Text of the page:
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LINK Exorcising the Ghosts of the Sixties -

“I COULD NOT UNDERSTAND how anybody could rebel against a system so clearly benign.” That authorial “I” was John Updike in his self-deluding memoir, Self-Consciousness; the rebels he was referring to were fed-up blacks, middle-class students, the working poor, disenchanted professionals, and left-wing zealots; and the “benign” system was our own in the 1960s.

That “benign” system was destroying almost two million acres of land in South Vietnam by dropping more bombs on the country than we had dropped in all of World War II and the Korean War combined. That “benign” system had local law enforcement collaborating with the Ku Klux Klan to murder “uppity negroes”—then all-white juries, heartened by defense attorneys to defend Anglo-Saxonism against its enemies, would acquit the murderers.

zblaze 7 Aug 22

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I heard the KKK was created to provide oversight to the FBI and CIA (Navy Dept?) because they were in favor of Justice. Social engineering (corruption) found it's way into radio and TV reinventing America installing a duality as a norm. Wave the flag, go to church and be good little gangsters. (sex, drugs/alcohol and rock n'roll). Fain marriage and cheat. Keep America strong in a world of predation.

The master plan of course evolved. Technology boomed. It's anyones guess what the USA will be like in 50 years.

I heard the KKK started out as a social club. Then it got corrupted. Or something such.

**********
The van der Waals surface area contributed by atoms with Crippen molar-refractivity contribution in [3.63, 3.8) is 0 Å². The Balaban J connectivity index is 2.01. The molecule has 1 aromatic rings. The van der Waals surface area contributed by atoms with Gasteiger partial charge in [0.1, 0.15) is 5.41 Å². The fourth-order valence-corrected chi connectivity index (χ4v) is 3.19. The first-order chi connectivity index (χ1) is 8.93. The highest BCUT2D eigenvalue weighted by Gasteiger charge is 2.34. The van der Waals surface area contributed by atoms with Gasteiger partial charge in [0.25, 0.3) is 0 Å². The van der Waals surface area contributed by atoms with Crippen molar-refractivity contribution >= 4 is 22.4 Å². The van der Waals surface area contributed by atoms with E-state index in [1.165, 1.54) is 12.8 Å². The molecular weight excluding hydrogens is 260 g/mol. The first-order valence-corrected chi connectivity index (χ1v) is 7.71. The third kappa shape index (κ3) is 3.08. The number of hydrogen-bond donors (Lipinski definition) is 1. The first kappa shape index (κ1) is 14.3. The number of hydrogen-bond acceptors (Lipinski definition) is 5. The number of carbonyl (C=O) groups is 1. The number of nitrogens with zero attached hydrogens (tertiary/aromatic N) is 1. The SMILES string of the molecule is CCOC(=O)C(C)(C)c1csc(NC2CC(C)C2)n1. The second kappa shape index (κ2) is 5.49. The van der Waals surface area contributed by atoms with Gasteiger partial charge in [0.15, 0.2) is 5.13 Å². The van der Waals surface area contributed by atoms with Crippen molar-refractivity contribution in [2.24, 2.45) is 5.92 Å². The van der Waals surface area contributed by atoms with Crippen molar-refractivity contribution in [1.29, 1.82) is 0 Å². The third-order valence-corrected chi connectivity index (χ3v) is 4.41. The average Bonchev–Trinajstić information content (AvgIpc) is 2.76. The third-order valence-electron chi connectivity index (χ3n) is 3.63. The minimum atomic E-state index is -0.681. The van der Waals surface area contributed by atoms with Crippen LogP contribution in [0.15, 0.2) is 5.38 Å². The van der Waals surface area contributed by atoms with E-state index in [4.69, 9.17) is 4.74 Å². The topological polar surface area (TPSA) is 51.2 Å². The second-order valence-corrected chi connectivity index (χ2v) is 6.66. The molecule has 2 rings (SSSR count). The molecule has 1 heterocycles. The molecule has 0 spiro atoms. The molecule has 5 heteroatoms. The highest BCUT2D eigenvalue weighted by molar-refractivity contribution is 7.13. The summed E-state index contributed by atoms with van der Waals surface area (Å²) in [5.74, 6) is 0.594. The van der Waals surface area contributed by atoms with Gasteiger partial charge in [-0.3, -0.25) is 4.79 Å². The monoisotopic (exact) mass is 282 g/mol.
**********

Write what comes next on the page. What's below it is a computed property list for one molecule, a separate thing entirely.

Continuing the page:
@Slava3 A hacker friend joined back in the 90's. I thought about it just to see if it was still full of morons. He advised against it.


Good article with a lot of very valid points. The 60's were in fact very turbulent, but the end result was quite conflicted compromises which, as the article points out in several examples, were never fully resolved such that the sources of the conflict still lingered, even as the public perception of the issues gradually softened. The reaction to the 60's included the Nixon and Reagan approach to make political capital out of class and regional (and racial) divisions. But the long term legacy was the defunding of public education and the introduction, with Reagan's repeal of the fairness doctrine, of true propaganda into the American discourse. We still pay the price for that circumstance.

I feel very lucky to have grown up on the wave that the 1960s created--in that slim bit of time between 1970 and 1980, when I turned 18. Things had settled down a bit and some of what had been extreme ideas were becoming mainstream. Reagan came in like a dark cloud and helped turn me into someone who paid closer attention, who took action, however small, to add to the voices that I felt were the kindest and safest for the future. It'll take a revolution to change the direction of things now, and it's a bit scary. We can only start from where we are. I'd like the world to be a friendlier place, and I want to enjoy life here and now. It's an ongoing balancing act on so many levels.


It is mind bottling to me how people can still be prejudice after all the torrid stories of the past.

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